Upper Respiratory Tract Infection

  • Medical Author:
    Jerry R. Balentine, DO, FACEP

    Dr. Balentine received his undergraduate degree from McDaniel College in Westminster, Maryland. He attended medical school at the Philadelphia College of Osteopathic Medicine graduating in1983. He completed his internship at St. Joseph's Hospital in Philadelphia and his Emergency Medicine residency at Lincoln Medical and Mental Health Center in the Bronx, where he served as chief resident.

  • Medical Author: Siamak N. Nabili, MD, MPH
    Siamak N. Nabili, MD, MPH

    Dr. Nabili received his undergraduate degree from the University of California, San Diego (UCSD), majoring in chemistry and biochemistry. He then completed his graduate degree at the University of California, Los Angeles (UCLA). His graduate training included a specialized fellowship in public health where his research focused on environmental health and health-care delivery and management.

  • Medical Editor: William C. Shiel Jr., MD, FACP, FACR
    William C. Shiel Jr., MD, FACP, FACR

    William C. Shiel Jr., MD, FACP, FACR

    Dr. Shiel received a Bachelor of Science degree with honors from the University of Notre Dame. There he was involved in research in radiation biology and received the Huisking Scholarship. After graduating from St. Louis University School of Medicine, he completed his Internal Medicine residency and Rheumatology fellowship at the University of California, Irvine. He is board-certified in Internal Medicine and Rheumatology.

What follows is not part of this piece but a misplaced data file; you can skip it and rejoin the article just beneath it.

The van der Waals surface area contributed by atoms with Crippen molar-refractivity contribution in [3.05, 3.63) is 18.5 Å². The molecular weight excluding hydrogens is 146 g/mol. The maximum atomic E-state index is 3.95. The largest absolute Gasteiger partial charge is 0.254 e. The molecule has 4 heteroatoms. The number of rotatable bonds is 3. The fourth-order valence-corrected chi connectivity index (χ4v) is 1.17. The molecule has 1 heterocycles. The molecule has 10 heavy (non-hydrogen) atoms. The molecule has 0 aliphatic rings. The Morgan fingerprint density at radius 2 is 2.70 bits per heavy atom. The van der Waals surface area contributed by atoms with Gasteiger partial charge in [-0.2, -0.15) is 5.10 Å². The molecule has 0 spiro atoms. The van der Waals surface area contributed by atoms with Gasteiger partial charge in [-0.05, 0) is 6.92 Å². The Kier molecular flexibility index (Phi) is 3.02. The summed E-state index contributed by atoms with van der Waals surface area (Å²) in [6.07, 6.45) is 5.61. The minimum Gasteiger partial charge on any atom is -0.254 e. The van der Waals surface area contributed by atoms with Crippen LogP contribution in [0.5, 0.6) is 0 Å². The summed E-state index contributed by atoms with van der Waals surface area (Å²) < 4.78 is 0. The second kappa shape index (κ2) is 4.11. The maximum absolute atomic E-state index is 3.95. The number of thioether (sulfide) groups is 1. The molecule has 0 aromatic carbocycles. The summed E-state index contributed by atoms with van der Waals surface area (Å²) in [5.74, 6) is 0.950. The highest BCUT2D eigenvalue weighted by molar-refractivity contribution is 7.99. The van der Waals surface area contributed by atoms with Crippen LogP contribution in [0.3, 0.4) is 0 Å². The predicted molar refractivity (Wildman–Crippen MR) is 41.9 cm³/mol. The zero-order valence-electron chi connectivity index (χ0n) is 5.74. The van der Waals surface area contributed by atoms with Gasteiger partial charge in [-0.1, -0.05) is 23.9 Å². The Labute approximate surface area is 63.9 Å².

Quick GuideAsthma Symptoms, Causes, and Medications

Asthma Symptoms, Causes, and Medications

What are the complications of an upper respiratory infection?

Some of the common complications of upper respiratory infections are the following:

  • respiratory compromise from epiglottitis;
  • secondary infection by bacteria (viral infection can cause impairment of the physical barrier in the respiratory airways making it easier for bacteria to invade) resulting in bacterial sinusitis, bronchitis, pneumonia;
  • formation of abscesses in the tonsils;
  • rheumatic fever from strep throat;
  • spread of infection from sinuses to the brain (meningitis);
  • involvement of the ears resulting in middle ear infections (otitis media);
  • worsening of underlying chronic lung disease (asthma, COPD);
  • spread of infection to the heart (pericarditis, myocarditis);
  • spread of the infection to the brain or the fluid around the brain causing encephalitis or meningitis; and
  • muscular pain and rib fractures from forceful coughing.
Reviewed on 7/17/2015
References
REFERENCE: Meneghetti, A. et al. "Upper Respiratory Tract Infection." Medscape. Apr 07, 2014

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